Vintage chronographs are a hot commodity right now and have been for some time, and it’s not looking like that market will be slowing any time soon. With prices soaring for well-known Swiss brands, some consumers and collectors are looking further afield to satisfy their desires. The vintage Seiko market has been growing steadily over the years as collectors realize the enormous value from particular models. The most popular of these would have to be the original 6139 series of chronographs.
The Seiko 6139 was produced in 1969, a big year for the automatic chronograph, as that was the year the famous Zenith El Primero was introduced, as well as the Heuer/Buren Caliber 11. The 6139 was a single-register chronograph, displaying elapsed seconds and minutes, and it came in two variants: the 6139A and the later 6139B, which replaced the A.
The watch under the microscope today is a Seiko 6139-7010. It features a “military” dial, as it’s rumored this watch was a Japanese Defense Forces-issued piece. This particular variant is the 6139B caliber with a 21-jewel count. A 17-jewel variant also exists, but I’ll get into that later. This watch was purchased by a Canadian Seiko collector (@canadianwatchguy) who sent it to me for a full overhaul.
Now, these 6139s tend to be solid, reliable calibers, and this watch wasn’t running terribly, but it needed some general maintenance, the crystal was scratched, and the bezel had been rounded due to over-polishing. With a NOS (new-old-stock) crystal and bezel sourced, I got to the movement.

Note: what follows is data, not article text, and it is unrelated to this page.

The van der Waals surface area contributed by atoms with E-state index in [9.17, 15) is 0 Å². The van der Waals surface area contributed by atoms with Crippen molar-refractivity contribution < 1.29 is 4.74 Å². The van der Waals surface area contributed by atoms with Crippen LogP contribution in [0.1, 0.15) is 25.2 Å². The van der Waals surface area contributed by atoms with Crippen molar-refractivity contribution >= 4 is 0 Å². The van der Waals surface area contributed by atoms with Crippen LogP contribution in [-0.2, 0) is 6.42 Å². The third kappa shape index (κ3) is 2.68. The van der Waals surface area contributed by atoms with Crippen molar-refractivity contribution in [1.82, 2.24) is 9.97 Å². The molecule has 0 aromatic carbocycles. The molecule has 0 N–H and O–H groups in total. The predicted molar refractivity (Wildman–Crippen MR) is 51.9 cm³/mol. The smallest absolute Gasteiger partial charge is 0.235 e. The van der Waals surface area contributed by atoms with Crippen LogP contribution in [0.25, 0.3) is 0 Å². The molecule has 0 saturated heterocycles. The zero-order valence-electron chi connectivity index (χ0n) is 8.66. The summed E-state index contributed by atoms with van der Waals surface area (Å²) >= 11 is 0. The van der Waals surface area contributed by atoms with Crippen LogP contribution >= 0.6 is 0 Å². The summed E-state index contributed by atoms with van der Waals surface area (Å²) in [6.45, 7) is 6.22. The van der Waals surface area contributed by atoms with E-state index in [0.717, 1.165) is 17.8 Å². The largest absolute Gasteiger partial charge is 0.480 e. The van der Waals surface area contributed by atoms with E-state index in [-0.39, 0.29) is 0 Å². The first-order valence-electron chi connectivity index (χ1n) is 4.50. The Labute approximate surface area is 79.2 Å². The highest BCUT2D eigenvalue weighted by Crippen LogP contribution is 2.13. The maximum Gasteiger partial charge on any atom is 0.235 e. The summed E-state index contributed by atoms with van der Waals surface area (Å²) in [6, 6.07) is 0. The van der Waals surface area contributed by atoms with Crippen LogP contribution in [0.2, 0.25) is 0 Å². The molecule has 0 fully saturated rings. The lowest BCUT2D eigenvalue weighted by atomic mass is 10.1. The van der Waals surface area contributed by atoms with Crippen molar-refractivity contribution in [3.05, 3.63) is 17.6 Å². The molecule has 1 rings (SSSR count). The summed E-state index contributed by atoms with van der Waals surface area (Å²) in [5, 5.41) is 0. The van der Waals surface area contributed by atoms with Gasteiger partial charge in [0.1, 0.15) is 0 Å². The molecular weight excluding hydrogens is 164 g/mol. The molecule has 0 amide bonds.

One of the most common issues Seiko chronograph’s face is sticking of the pushers and crown. If you are an avid Seiko collector, then I’m sure you’ve encountered this problem. The cause of this is either broken pusher springs or gaskets which have deteriorated over time.
This particular watch had another problem altogether. The previous watchmaker had installed three gaskets onto the crown, but there should only be one. This sort of reckless behavior is, unfortunately, all too common with unscrupulous “watchmakers,” who don’t care to obtain the correct profile pusher and crown gaskets. I rectified this problem (you’ll see my fix near the end of the of the assembly).
With that out of the way, a proper breakdown of the movement can begin. The first order of business is the calendar work on the top-side of the movement. First, we begin with the removal of the day and date disk.
With that done, we can flip the movement over to the other side. Here’s what it looks like sans rotor.